John Redwood discusses the negative impact of EU austerity economics upon the fortunes of Europe’s once great governing parties.

It looks as if neither the Republicans (Conservative) nor Socialists (Labour) will have a candidate in the last two to be French President. It looks as if a third force party run by Mr Wilders will be the top performing party in the Netherlands election in March. Syriza came from nowhere to be the largest party and form the government in Greece. Pasok (Labour) have no seats in the present Greek Parliament. In Italy Grilllo’s 5 Star Movement is well ahead of the two old main parties in the polls. In Spain Podemos and Cuidadanos have made huge inroads into the traditional centre right and left main parties, making it impossible for either to form a stable government easily.

I find it extraordinary that these once great governing parties of the post-war world in Europe have given up their pre-eminence so easily. It shows just how out of touch they have become. The main driver of their demise and of the popular discontent seems to be the bad impact of EU austerity economics and the Euro on their economies. When a country has half its young people out of work and around a fifth of its entire workforce laid off, it is no wonder voters seek a better way. The traditional parties are either deaf to the entreaties of those who want change, or impotent to change the things that matter because they have locked themselves into the EU and Euro schemes.

Whenever a country gets into a predictable governing crisis owing to its fractured party politics the EU proposes a technocrat led coalition government following the Brussels rules. When a country votes for decisive change, as Greece did when it elected Syriza to government, the EU works to ensure there can be no positive change and redoubles its efforts to enforce the very policies that have led to the political explosion in the first place. Economic failure can lead to a cry for strict controls on the movement of people, and a sharper nationalist rhetoric, as people hit out in search of a solution to a problem which their EU loving rulers scarce admit exists.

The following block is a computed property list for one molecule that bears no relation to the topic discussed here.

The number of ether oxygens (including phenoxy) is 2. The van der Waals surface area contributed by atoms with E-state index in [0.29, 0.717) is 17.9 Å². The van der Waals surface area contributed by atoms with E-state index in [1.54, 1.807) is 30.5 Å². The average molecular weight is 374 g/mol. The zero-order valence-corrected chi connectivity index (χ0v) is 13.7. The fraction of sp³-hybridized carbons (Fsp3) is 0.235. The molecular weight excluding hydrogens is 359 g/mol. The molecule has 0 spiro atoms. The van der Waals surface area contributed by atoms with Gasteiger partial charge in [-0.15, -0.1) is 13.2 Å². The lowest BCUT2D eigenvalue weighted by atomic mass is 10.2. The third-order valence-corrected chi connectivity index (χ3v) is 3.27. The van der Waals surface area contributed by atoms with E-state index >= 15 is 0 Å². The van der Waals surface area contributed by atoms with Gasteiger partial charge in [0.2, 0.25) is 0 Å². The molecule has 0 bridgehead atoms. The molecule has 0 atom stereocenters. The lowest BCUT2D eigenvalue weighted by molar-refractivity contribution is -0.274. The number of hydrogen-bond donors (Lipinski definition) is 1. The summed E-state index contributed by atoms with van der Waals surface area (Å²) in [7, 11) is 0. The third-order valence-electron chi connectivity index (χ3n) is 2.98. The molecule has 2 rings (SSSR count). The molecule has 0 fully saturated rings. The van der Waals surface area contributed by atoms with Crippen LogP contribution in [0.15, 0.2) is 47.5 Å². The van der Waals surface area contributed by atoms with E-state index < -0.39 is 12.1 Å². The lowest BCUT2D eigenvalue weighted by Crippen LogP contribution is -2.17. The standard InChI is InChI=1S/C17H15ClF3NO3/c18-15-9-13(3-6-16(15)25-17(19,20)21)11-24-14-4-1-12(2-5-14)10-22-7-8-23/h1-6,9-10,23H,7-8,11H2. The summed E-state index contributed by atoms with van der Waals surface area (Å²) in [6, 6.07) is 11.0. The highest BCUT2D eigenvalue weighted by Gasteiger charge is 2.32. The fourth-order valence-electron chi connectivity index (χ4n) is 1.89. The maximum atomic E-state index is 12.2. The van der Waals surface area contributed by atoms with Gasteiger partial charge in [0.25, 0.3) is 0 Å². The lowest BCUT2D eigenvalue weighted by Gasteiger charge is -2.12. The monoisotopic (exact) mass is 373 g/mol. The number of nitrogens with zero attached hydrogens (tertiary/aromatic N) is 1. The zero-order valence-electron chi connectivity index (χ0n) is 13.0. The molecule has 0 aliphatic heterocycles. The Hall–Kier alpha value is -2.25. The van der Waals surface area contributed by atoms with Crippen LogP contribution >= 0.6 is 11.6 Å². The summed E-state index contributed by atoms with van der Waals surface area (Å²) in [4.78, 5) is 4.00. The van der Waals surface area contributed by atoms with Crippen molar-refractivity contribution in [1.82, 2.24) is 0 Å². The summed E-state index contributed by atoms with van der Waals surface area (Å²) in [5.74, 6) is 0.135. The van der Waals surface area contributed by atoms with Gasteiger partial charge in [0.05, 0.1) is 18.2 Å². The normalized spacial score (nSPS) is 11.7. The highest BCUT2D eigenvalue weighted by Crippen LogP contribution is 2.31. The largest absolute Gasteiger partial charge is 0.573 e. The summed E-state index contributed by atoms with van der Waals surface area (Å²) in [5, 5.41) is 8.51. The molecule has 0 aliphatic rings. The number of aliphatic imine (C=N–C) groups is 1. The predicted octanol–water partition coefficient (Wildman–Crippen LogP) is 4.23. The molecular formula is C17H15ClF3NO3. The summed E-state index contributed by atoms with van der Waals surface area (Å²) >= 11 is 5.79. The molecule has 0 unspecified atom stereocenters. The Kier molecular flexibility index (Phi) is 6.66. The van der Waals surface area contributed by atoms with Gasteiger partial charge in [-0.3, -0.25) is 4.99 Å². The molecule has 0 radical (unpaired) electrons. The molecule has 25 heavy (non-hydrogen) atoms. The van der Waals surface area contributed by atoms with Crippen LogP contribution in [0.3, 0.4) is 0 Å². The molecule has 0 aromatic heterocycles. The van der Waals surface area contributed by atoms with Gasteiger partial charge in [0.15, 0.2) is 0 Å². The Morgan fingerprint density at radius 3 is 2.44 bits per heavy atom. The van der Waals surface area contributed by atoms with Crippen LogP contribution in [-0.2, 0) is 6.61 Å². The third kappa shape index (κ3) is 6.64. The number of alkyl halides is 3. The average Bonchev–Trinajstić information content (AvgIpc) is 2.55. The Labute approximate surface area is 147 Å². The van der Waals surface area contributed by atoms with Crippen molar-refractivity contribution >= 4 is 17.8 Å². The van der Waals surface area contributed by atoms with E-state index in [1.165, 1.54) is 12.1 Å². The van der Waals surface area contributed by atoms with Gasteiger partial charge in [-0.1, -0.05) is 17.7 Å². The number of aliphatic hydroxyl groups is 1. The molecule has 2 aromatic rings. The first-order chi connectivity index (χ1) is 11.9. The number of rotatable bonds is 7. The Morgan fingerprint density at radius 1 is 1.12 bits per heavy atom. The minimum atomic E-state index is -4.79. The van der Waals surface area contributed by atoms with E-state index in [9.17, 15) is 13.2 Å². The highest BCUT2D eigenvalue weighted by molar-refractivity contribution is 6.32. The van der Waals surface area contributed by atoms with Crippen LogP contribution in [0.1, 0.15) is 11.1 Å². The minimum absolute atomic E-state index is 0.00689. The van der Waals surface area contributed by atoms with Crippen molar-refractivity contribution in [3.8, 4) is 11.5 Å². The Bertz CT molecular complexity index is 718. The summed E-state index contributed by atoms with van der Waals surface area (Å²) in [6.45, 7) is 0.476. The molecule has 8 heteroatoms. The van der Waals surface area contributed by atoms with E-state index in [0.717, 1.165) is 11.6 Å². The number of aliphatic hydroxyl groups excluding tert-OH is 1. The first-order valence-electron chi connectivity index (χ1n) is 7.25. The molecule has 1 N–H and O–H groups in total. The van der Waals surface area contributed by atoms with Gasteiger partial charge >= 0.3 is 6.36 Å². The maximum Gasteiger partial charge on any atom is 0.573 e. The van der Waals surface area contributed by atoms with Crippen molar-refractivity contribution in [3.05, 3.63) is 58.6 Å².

It is one thing for the traditional parties to decline, as they are. It is another for a single strong challenger party to emerge and take over government. That so far has only happened in Greece, though it could happen elsewhere this year. It is an even more difficult thing for that challenger party to break free from the shackles of conventional EU politics and improve the outlook. So far Syriza has been unable to do that, owing to voter ambiguity about the Euro project.

Marine Le Pen is made of sterner stuff than Syriza. If she were to win she would take France out of the Euro and run an economic policy she thinks would change France for the better. The AFD in Germany want to take their country out of the single currency, and have recently defeated the two traditional parties in Lande elections. They remain well behind Mrs Merkel’s party in polls for a national election. Signor Grillo is playing on the growing unpopularity of the Euro in Italy and may want to exit were he to win.

The ruling elite of the EU, with its single currency and panoply of Brussels controls, is on trial in this year’s elections in the Netherlands, France, Germany and probably Italy too. The triumph of Brexit and Trump show there could be an upset for the ruling EU group in one or more of these. Meanwhile the Euro elite fasten their seatbelts and proceed with the same approach.

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